Private rescue groups delayed by bureaucracy have been waiting since Monday to start search for Titanic tourist sub

22 June 2023, 07:01

Titanic tourist submersible disappear on an expedition to explore the famed shipwreck
Titanic tourist submersible disappear on an expedition to explore the famed shipwreck. Picture: Getty
EJ Ward

By EJ Ward

Delay in authorising private groups equipped with state-of-the-art technology to aid in the search for the missing Titan submersible may have resulted in precious time lost.

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It is claimed that a company, possessing a vehicle capable of reaching depths of 20,000 feet, had applied to participate in the search as early as Monday but approval was granted only today.

The submersible, operated by OceanGate Expeditions, has been missing since Sunday, with five individuals on board including British billionaire Hamish Harding, OceanGate CEO Stockton Rush, a French navy veteran, and a businessman accompanied by his son.

Read more: Titanic sub's last hours: rescuers have until 12.08pm today to find missing Titan before oxygen runs out

While the US Coast Guard (USCG) has been engaged in an intensive search, alongside British and French teams, allegations have arisen suggesting that the Coast Guard delayed seeking assistance from private groups until last night.

A source, close to the rescue mission, has criticised the leadership for what they consider "institutional arrogance, politics, and incompetence" in their failure to promptly authorize rescue teams.

Concerns have been raised regarding the timeliness of the approval, as the sub's oxygen supply is rapidly depleting.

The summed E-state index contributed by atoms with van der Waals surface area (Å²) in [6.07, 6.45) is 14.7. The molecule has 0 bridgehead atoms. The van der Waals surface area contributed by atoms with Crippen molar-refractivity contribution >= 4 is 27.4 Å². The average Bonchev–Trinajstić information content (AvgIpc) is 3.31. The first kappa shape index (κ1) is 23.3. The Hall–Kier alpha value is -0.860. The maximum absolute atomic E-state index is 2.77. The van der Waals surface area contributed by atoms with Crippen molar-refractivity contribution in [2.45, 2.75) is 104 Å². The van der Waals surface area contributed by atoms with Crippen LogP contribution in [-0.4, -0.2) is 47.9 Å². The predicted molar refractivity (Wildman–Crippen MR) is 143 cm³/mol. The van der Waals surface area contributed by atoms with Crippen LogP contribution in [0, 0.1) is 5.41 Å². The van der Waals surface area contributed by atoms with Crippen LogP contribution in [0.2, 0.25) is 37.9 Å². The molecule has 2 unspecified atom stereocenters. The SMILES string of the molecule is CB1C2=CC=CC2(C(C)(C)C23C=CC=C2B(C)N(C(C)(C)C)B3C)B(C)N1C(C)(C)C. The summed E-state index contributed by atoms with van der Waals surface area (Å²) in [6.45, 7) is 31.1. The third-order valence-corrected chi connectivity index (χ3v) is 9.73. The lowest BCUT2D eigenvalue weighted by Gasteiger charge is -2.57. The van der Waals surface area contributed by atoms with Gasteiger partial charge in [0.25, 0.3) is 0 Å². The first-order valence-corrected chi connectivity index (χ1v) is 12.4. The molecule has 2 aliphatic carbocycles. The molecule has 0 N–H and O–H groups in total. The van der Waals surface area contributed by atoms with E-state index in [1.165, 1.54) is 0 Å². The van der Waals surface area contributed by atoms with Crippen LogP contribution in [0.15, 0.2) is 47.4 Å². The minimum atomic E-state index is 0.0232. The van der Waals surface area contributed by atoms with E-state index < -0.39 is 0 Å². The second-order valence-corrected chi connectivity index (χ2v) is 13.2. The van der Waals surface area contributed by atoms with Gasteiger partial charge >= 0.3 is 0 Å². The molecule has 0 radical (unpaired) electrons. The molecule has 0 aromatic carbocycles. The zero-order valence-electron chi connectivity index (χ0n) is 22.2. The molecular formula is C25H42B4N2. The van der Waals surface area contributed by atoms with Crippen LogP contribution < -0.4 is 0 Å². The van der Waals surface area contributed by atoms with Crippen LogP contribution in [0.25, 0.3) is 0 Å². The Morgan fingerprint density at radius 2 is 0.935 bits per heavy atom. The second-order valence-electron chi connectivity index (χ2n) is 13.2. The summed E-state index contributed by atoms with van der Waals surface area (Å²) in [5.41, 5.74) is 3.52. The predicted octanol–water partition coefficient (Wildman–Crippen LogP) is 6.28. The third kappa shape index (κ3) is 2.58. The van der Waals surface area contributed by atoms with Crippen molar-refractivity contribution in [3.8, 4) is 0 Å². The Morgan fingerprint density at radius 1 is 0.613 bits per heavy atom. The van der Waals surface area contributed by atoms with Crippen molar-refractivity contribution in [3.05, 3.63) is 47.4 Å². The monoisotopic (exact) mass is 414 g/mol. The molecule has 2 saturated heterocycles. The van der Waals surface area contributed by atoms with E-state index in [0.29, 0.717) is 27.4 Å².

Despite immediate offers of assistance from the search and rescue community upon learning about the missing sub, approval was allegedly hindered by unwarranted delays.

Read more: Friend of Hamish Harding paid £110,000 to join Titanic submarine expedition but pulled out over ‘safety concerns’

Read more: Titanic sub's last sighting: Footage shows tourists heading to wreck as desperate rescuers have just hours to save them

Yesterday the US Coast Guard said the British Royal Navy was assisting the search efforts
Yesterday the US Coast Guard said the British Royal Navy was assisting the search efforts. Picture: Getty

Rescuers race against clock after noises heard from Titanic vessel search area

Read more: Has the Titanic sub been found? Timeline of events and latest updates

Read more: Titanic tourists' best hope: Only rescue ship capable of winching sub to safety joins desperate hunt for Titan

In the race against time to locate the Titan submersible, advanced underwater search equipment has already been deployed to scour the depths of the Atlantic Ocean.

Currently, two submersibles capable of descending 20,000 feet below the surface are spearheading the underwater search, with further equipment en route.

Coast Guard officials have confirmed the deployment of specialized ships equipped with tools that could facilitate the retrieval of the sub from the seabed if located.

The explorer who narrowly avoided trip on missing OceanGate sub

As the clock ticks down, additional equipment, including remote-operated vehicles (ROVs) designed to detect acoustic signals, is expected to arrive, albeit as late as tomorrow morning.

Hopes rest upon the Victor 6000 ROV, renowned for its capability to reach depths of 20,000 feet, which is being urgently dispatched to the search area.

If located, the Victor 6000 may affix a cable to the sub, enabling it to be hoisted to the surface with the aid of the Flyaway Deep Ocean Salvage System—an advanced winch that successfully retrieved a helicopter from a depth of 19,075 feet in 2021.

The Victor 6000 is presently embarked upon the French-flagged vessel Atalante, owned by Ifremer.

Another ROV, the Odysseus 6K, capable of diving to depths of 19,000 feet, is owned by US-based Pelagic Research Services (PRS). PRS has confirmed the deployment of this vehicle to assist in the search.

While reports suggest that the ROV has landed in Newfoundland, uncertainty looms over its timely arrival at the rescue site. However, the US Navy-owned CURV-21, another ROV qualified for the required depth, has yet to be dispatched.

The search area for the missing Titan sub now spans an expansive 14,000 square miles—twice the size of Connecticut.